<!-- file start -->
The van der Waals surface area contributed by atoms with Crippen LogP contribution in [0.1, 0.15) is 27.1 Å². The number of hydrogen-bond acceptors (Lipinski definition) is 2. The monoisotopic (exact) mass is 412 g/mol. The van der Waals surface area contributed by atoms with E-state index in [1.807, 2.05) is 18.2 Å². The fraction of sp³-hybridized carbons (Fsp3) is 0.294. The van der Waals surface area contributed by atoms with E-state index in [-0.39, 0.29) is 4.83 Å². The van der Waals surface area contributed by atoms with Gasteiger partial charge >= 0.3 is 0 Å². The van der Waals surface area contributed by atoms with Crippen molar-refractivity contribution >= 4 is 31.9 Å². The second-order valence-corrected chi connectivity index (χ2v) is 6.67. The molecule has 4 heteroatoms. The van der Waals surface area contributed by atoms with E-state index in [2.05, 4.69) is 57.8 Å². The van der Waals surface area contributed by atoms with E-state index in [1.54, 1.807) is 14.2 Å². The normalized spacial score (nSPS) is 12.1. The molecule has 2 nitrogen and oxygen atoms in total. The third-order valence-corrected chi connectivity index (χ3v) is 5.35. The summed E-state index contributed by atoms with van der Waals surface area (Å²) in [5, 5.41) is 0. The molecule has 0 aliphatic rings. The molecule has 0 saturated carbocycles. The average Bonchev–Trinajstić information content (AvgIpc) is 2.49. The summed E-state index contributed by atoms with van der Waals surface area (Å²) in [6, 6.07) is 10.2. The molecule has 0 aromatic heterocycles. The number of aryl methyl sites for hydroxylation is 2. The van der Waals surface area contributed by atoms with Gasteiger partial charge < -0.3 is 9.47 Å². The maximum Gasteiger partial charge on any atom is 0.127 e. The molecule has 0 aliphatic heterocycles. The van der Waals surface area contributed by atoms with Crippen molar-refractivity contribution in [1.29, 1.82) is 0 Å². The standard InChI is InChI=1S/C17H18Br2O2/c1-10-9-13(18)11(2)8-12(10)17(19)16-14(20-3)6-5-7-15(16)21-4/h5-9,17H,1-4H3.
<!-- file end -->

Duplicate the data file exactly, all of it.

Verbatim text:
The van der Waals surface area contributed by atoms with Crippen LogP contribution in [0.1, 0.15) is 27.1 Å². The number of hydrogen-bond acceptors (Lipinski definition) is 2. The monoisotopic (exact) mass is 412 g/mol. The van der Waals surface area contributed by atoms with E-state index in [1.807, 2.05) is 18.2 Å². The fraction of sp³-hybridized carbons (Fsp3) is 0.294. The van der Waals surface area contributed by atoms with E-state index in [-0.39, 0.29) is 4.83 Å². The van der Waals surface area contributed by atoms with Gasteiger partial charge >= 0.3 is 0 Å². The van der Waals surface area contributed by atoms with Crippen molar-refractivity contribution >= 4 is 31.9 Å². The second-order valence-corrected chi connectivity index (χ2v) is 6.67. The molecule has 4 heteroatoms. The van der Waals surface area contributed by atoms with E-state index in [2.05, 4.69) is 57.8 Å². The van der Waals surface area contributed by atoms with E-state index in [1.54, 1.807) is 14.2 Å². The normalized spacial score (nSPS) is 12.1. The molecule has 2 nitrogen and oxygen atoms in total. The third-order valence-corrected chi connectivity index (χ3v) is 5.35. The summed E-state index contributed by atoms with van der Waals surface area (Å²) in [5, 5.41) is 0. The molecule has 0 aliphatic rings. The molecule has 0 saturated carbocycles. The average Bonchev–Trinajstić information content (AvgIpc) is 2.49. The summed E-state index contributed by atoms with van der Waals surface area (Å²) in [6, 6.07) is 10.2. The molecule has 0 aromatic heterocycles. The number of aryl methyl sites for hydroxylation is 2. The van der Waals surface area contributed by atoms with Gasteiger partial charge < -0.3 is 9.47 Å². The maximum Gasteiger partial charge on any atom is 0.127 e. The molecule has 0 aliphatic heterocycles. The van der Waals surface area contributed by atoms with Crippen molar-refractivity contribution in [1.29, 1.82) is 0 Å². The standard InChI is InChI=1S/C17H18Br2O2/c1-10-9-13(18)11(2)8-12(10)17(19)16-14(20-3)6-5-7-15(16)21-4/h5-9,17H,1-4H3.